Princess of the Park

He took a seat on the park bench close to the oval fountain near the staircase that lead down to the botanical gardens. The day was pleasant and warm with birds and squirrels providing ample entertainment for most folks who came to enjoy a peaceful lunchtime. Nibbling on his sandwich, he sat watching her in almost reverent awe. Even from this distance, she was absolutely radiant. The warm sunlight on her face, the soft glow of her chestnut-amber hair – just one look at her and he forgot about his dreary existence. She was at the far end of the fountain, singing a song of romance and dipping her hands in the water without a care in the world.

Over the past few months, he had seen her frequently at the park. Whether she was singing songs at the fountain, savoring the aromas of the flowers in the garden or dancing on the flagstones with the musicians that played in the square on the other side of the park, she did it all with an elegant combination of grace and frivolity. He, on the other hand, couldn’t sing or dance, he was allergic to most flowers and he certainly had no elegance or grace. She had a magical quality about her that enhanced the world around her. The water pouring from the fountain took on a crystalline sparkle and tone as she sang, flowers where more vibrant when she brought her nose close to them, the musicians’ instruments didn’t sound so out of tune as she pirouetted and leap about. She was Joy personified and he didn’t even know her name.

She was a princess no matter who she was. She would never notice a nobody like him. The reality was he was a simple tinkerer, a less-than-average commoner with nothing real to offer someone like her. In his mind, he at least had boundless love and affection to shower her with. Absolute servitude to her happiness would be his only vocation. He turned away from her, looking west through the trees toward the ocean. Looking at her was both uplifting and painful. The joy they shared in his daydreams was equal to the depression knowing he could never have a woman like her.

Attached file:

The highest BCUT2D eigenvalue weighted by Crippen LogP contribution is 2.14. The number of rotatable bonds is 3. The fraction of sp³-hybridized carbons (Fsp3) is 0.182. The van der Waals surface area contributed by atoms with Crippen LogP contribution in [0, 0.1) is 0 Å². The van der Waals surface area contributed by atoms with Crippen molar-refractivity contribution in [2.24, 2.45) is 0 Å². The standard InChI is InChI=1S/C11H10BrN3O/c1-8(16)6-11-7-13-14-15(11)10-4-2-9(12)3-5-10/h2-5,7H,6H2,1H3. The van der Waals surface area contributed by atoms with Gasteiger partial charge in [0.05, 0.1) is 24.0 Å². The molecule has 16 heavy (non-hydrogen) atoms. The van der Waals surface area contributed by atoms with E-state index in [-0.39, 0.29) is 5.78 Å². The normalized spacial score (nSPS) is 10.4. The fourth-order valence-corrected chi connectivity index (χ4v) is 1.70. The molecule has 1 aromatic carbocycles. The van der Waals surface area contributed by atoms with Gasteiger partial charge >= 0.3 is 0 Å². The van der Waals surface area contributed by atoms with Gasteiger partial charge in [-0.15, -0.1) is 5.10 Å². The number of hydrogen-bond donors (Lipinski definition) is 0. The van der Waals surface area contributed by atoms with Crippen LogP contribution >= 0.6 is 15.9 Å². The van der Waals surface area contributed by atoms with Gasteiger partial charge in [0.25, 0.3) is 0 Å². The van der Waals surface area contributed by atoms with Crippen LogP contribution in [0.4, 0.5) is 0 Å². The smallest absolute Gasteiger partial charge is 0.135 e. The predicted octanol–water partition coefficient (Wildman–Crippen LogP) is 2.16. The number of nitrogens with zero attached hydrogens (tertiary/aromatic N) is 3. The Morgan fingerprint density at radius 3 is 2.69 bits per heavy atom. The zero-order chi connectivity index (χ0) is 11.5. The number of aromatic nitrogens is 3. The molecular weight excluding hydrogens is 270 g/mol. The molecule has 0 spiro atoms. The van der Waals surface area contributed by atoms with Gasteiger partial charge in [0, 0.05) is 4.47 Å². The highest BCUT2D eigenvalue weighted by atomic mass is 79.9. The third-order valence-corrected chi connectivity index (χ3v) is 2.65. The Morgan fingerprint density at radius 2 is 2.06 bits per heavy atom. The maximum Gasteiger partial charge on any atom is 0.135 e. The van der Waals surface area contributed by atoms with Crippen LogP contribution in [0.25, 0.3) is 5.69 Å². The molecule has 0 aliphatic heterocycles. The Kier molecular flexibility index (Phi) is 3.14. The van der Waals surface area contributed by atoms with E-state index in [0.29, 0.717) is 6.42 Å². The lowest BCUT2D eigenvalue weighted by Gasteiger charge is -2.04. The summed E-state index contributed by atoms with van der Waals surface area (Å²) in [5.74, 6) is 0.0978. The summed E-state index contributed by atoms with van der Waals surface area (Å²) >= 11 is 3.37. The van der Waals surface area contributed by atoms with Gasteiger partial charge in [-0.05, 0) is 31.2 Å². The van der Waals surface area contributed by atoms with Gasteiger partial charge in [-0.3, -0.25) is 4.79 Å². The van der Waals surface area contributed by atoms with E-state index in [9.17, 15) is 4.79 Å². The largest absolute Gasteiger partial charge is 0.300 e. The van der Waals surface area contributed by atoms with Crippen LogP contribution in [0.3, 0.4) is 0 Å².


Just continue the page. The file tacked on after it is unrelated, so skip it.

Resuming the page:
A tap on his shoulder brought him out of his reverie of self-pity. He turned to see who it was and found himself staring into her shimmering hazel eyes. He was immediately swept away by the depth of their color – a gentle green near the center that gradually darkened toward the edge, with streaks of light brown and flecks of gold sprinkled throughout. For a minute, time stopped. His heart was pounding in his chest while a surging mix of emotions flooded his mind and soul. When he finally blinked, he realized that she was speaking to him but he had been too stunned to hear the words.

A flash of panic gripped him. “I…I’m sorry?” he somehow managed to squeak out after a few desperate seconds.

“I said I think I lost my ring. Would you help me look for it?” she asked. It was then that he realized that the shimmer in her eyes was actually the beginnings of tears. Her face had a sad cast to it. Sadness. It was not an emotion that she should be experiencing. It was alien, even vulgar considering that, in all the times he had seen her, she had never been without a smile. That something could cause her to feel anything less than pure happiness ignited a fire in his mind that quickly spread to every corner of his conscious being. His muscles tightened, every nerve snapped to attention, his senses took on an acute hypersensitivity as he realized that a great wrong had been inflicted upon her.

“What did it look like?” he asked as his eyes began scanning the ground.

“It was a skinny band with three small rubies. I think it fell off in the fountain over on the other side,” she said, turning to point to a spot close to a lion’s head spewing sparkling water.

His half-eaten sandwich plopped to the ground as he stood to confront the Fountain Demon. His mind had transformed it from a collection of statues celebrating some long-forgotten war victory into a hydra emerging from a bog of evil. The once pure waters now a churning fetid, morass threatening to engulf any living organism that strayed too close. The jets of water were now streams of venom pouring from every dragon head. Somewhere in that cacophony and vortex of death was a magical ring, a ring that would save the world from certain destruction.